Is Sephora's Retail Model the Secret to Brick-and-Mortar Success?

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In the era of online shopping and the decline of brick-and-mortar stores, it may come as a surprise that makeup retailer Sephora is thriving. With more than 400 successful locations around the US, the brand is bucking the trend. Building off of this success, Sephora recently decided to open a new kind of shop: a neighborhood boutique—quite different from its traditional stores, which are sprawling, fast-paced, and lively, with pop-music pumping in the background.

The first of these boutiques, called the Sephora Studio, opened at the end of July on a charming historic street in downtown Boston. With a small storefront, the Studio blends neatly into its surroundings. The boutique feel is amplified by exposed brick and a customized floor, painted with the words “Hello Newbury Street.” According to Fast Company, “it generally feels more serene and peaceful than a traditional Sephora.”

The Sephora Studio is not a micro model of Sephora, but a separate store with a carefully-manicured experience. The small product selection focuses on make-up more than skincare and perfume, and the center of the space harbors eight makeup stations for personal consultations. Technology is key: there are no cash registers, and at makeup stations, beauty advisors can take photos of customers and add the products they tested to their online profiles. “The goal of the Studio is to foster personal connections between our clients and our beauty advisers,” said Mary Beth Laughton, Sephora’s SVP of digital. “But we’re using technology to ease that relationship building. We’re not interested in using technology for technology’s sake.”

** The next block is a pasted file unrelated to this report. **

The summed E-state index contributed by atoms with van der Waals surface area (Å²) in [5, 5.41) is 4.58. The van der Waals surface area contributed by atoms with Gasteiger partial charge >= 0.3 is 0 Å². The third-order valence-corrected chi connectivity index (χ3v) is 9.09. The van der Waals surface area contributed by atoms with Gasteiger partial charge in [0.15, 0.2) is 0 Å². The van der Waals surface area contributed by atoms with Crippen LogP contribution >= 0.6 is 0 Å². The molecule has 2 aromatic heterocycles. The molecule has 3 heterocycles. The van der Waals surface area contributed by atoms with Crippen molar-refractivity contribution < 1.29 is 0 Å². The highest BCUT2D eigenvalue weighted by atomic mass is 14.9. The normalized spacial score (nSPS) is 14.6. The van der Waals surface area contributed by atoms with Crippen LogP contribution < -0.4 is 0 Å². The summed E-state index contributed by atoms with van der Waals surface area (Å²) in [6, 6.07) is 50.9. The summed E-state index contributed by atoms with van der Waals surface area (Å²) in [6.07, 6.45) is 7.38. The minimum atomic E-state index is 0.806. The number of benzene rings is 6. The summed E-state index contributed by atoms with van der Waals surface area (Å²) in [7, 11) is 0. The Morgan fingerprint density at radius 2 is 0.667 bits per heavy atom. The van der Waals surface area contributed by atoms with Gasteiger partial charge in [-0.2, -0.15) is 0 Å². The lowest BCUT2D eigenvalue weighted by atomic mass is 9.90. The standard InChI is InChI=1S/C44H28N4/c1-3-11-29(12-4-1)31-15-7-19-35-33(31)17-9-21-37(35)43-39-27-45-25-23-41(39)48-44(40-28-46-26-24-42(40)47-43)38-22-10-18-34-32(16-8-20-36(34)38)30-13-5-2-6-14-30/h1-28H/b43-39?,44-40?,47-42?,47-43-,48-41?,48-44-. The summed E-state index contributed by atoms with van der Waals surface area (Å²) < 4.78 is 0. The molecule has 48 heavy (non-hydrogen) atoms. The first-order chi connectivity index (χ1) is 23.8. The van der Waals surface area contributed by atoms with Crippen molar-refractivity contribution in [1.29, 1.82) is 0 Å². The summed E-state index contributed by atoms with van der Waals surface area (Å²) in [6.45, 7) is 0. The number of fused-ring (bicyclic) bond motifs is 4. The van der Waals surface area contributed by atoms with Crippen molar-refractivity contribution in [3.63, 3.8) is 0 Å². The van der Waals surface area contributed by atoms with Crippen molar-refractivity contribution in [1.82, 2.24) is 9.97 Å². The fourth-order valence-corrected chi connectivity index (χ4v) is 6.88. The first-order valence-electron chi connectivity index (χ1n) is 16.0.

Admittedly, Sephora’s general success has been somewhat unusual. Calvin McDonald, CEO of Sephora Americas, believes that it comes from the brand’s approach to “experiential retail,” which, according to Fast Company, is “a buzzword that refers to giving customers a delightful in-person experience that is about more than buying a product.” “Customers come into our stores to tap into the expertise of our advisers,” McDonald said. “They come here to play with products and have a good time.” The boutiques are simply an extension of this.

The Boston Sephora Studio is the first of many boutiques to come. Next up? Brooklyn, Hoboken, NJ, and Washington, D.C. As many as 80 Sephora boutiques are expected to sprout up in the years to come.

We don’t usually cover makeup here on PurseBop, but we thought Sephora’s situation is strikingly relevant to the issues plaguing luxury fashion’s brick-and-mortar stores, and millennials’ desires for experiential shopping. What do you think of Sephora’s success, and can it translate to our favorite fashion brands? Let us know in the comments!

Read related articles below:

Luxury in the Age of Millennials
Luxury Retail Between a Rock and a Hard Place
Tough Summer for UK Fashion Market 
Total Eclipse of Luxury

Photo courtesy: Sephora

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